An East Sooke woman took one small step Monday toward fulfilling her lifelong dream of exploring outer space.
Marina Miral learned by email that she was one of 1,058 candidates short-listed for a one-way mission to Mars that aims to establish a human settlement on the red planet by 2025.
The Mars One project selected the 30-year-old author from more than 200,000 applicants around the world.
“I was shocked, for one, because I’d kind of given up; I sort of thought I would have heard sooner,” Miral said. “I just haven’t been able to stop smiling.
“I’m so excited. I’ve never been so excited.”
Miral first heard about the project last May, but delayed applying until just before the Aug. 31 deadline so that she could have more time to consider what she wanted to say.
There was never any doubt about putting her name forward. Miral said she has wanted to become an astronaut ever since she began watching Star Trek at age 10.
“This might sound a little bit silly, but my dream for my entire life was to go to Starfleet Academy,” she said. “But that is fictional, so it’s been pretty hard trying to find something that will substitute for that dream.”
She found her answer when Mars One, a Dutch non-profit foundation, began searching for astronauts in April.
The foundation expects to send its first four colonists to Mars at a cost of $6 billion. Officials plan to raise the money through sponsorships, donations, crowdfunding and the sale of broadcasting rights to every aspect of the mission from astronaut selection to landing.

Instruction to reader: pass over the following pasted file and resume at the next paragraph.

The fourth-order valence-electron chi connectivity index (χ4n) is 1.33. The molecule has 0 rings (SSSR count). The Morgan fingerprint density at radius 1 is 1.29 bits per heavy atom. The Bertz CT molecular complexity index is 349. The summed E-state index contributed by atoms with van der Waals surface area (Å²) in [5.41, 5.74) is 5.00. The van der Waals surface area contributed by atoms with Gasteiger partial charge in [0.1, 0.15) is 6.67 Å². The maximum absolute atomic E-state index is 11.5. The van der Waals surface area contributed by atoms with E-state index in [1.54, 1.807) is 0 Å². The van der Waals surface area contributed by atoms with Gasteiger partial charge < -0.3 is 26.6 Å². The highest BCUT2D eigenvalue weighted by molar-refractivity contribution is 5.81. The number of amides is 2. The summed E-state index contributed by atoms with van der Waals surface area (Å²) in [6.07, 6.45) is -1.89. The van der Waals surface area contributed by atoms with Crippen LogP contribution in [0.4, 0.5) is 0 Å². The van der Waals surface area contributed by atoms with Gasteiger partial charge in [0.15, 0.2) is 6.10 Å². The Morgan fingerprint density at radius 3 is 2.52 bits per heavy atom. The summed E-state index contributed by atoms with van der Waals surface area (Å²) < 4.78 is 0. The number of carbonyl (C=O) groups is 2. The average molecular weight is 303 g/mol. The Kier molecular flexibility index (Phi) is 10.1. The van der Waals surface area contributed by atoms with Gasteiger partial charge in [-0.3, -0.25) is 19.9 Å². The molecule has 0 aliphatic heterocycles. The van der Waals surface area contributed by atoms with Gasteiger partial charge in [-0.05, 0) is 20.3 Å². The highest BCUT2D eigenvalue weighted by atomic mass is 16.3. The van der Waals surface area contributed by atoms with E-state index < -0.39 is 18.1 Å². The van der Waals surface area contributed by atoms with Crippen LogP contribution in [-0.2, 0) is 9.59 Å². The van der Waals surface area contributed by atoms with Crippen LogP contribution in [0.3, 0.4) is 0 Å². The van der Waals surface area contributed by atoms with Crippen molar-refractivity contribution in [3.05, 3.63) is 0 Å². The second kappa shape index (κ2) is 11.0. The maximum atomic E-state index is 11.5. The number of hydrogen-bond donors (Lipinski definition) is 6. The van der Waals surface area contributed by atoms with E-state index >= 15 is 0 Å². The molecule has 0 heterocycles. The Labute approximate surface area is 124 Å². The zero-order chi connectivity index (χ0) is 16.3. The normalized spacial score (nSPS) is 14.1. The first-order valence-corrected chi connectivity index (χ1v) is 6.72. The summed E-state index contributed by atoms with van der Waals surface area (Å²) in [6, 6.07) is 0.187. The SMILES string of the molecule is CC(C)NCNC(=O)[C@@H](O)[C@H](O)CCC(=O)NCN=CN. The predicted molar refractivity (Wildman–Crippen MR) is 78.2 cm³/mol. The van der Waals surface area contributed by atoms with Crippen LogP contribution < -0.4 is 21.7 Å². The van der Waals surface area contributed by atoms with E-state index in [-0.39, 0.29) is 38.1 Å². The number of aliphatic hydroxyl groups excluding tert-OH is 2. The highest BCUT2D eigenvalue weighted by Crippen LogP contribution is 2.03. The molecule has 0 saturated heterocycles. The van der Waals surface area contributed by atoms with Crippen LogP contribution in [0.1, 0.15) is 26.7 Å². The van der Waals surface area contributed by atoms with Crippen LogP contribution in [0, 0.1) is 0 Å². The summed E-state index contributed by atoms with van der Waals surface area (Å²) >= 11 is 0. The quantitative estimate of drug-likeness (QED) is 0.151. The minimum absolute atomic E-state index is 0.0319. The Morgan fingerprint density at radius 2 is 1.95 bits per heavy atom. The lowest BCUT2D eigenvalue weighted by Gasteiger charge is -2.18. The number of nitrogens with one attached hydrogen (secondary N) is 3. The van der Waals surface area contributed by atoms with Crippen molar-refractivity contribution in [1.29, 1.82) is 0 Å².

Mars One co-founder Bas Lansdorp said in a statement Monday that the short list of potential astronauts offers the first “tangible glimpse” of what the Mars settlement will look like.
“The challenge with 200,000 applicants is separating those who we feel are physically and mentally adept to become human ambassadors on Mars from those who are obviously taking the mission much less seriously,” he said. “We even had a couple of applicants submit their videos in the nude!”
Miral said she’s unsure why she was selected.
“I tried to get across in my application just how important it was to me and that I was taking it seriously. So I think that was a big thing.
“I just love the idea of exploring, going somewhere completely new. Going to space — I can’t even describe how wonderful the thought is for me.”
Miral, who recently changed her last name from Miller, earns a living by writing juvenile fiction novels with her mother, Angela Dorsey. The pair co-author the Sun Catcher series of books.
Though torn by the one-way nature of the mission, Dorsey said her daughter is a perfect choice.
“She’s always dreamed of doing something like this, but she just never thought it was possible until this Mars One thing came along, right? It’s sort of an unusual life dream.”
Miral still has to make it through three more rounds in the selection process.
Mars One expects to pick its final candidates by the end of 2015. Up to 40 people will then spend the next seven years training to survive on Mars for the rest of their lives.